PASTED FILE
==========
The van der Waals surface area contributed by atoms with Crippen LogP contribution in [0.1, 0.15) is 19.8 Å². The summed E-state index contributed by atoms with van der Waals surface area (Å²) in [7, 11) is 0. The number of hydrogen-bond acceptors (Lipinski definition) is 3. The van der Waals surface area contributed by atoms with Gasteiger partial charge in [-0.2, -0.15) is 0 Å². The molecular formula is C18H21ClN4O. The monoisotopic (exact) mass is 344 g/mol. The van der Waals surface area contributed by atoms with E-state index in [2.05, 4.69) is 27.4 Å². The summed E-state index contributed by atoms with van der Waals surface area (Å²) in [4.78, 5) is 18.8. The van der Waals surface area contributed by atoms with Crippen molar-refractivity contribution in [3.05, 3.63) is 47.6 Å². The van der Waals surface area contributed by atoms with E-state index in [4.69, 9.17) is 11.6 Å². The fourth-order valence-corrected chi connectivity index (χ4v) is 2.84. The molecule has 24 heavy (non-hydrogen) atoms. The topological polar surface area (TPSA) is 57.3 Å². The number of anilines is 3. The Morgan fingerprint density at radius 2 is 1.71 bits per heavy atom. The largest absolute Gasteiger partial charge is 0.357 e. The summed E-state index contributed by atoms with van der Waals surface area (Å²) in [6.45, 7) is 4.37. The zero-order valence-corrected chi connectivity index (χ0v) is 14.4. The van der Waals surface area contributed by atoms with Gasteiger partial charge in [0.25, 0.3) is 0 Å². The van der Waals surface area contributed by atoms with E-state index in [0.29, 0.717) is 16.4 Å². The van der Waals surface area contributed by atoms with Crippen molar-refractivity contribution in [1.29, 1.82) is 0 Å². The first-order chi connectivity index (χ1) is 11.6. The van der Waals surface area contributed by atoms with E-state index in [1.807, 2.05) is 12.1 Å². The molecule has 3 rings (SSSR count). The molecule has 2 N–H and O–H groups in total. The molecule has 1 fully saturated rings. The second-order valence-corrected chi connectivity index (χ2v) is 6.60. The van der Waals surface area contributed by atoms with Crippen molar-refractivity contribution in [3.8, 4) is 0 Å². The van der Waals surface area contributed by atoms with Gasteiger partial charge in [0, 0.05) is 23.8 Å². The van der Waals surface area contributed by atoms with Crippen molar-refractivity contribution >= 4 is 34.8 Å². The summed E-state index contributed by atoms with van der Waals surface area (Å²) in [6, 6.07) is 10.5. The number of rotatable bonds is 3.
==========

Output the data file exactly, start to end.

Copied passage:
The van der Waals surface area contributed by atoms with Crippen LogP contribution in [0.1, 0.15) is 19.8 Å². The summed E-state index contributed by atoms with van der Waals surface area (Å²) in [7, 11) is 0. The number of hydrogen-bond acceptors (Lipinski definition) is 3. The van der Waals surface area contributed by atoms with Gasteiger partial charge in [-0.2, -0.15) is 0 Å². The molecular formula is C18H21ClN4O. The monoisotopic (exact) mass is 344 g/mol. The van der Waals surface area contributed by atoms with E-state index in [2.05, 4.69) is 27.4 Å². The summed E-state index contributed by atoms with van der Waals surface area (Å²) in [4.78, 5) is 18.8. The van der Waals surface area contributed by atoms with Crippen molar-refractivity contribution in [3.05, 3.63) is 47.6 Å². The van der Waals surface area contributed by atoms with E-state index in [4.69, 9.17) is 11.6 Å². The fourth-order valence-corrected chi connectivity index (χ4v) is 2.84. The molecule has 24 heavy (non-hydrogen) atoms. The topological polar surface area (TPSA) is 57.3 Å². The number of anilines is 3. The Morgan fingerprint density at radius 2 is 1.71 bits per heavy atom. The largest absolute Gasteiger partial charge is 0.357 e. The summed E-state index contributed by atoms with van der Waals surface area (Å²) in [6.45, 7) is 4.37. The zero-order valence-corrected chi connectivity index (χ0v) is 14.4. The van der Waals surface area contributed by atoms with Gasteiger partial charge in [0.25, 0.3) is 0 Å². The van der Waals surface area contributed by atoms with E-state index in [0.29, 0.717) is 16.4 Å². The van der Waals surface area contributed by atoms with Crippen molar-refractivity contribution in [1.29, 1.82) is 0 Å². The first-order chi connectivity index (χ1) is 11.6. The van der Waals surface area contributed by atoms with E-state index in [1.807, 2.05) is 12.1 Å². The molecule has 3 rings (SSSR count). The molecule has 2 N–H and O–H groups in total. The molecule has 1 fully saturated rings. The second-order valence-corrected chi connectivity index (χ2v) is 6.60. The van der Waals surface area contributed by atoms with Crippen molar-refractivity contribution in [3.8, 4) is 0 Å². The van der Waals surface area contributed by atoms with Gasteiger partial charge in [0, 0.05) is 23.8 Å². The van der Waals surface area contributed by atoms with Crippen molar-refractivity contribution >= 4 is 34.8 Å². The summed E-state index contributed by atoms with van der Waals surface area (Å²) in [6, 6.07) is 10.5. The number of rotatable bonds is 3.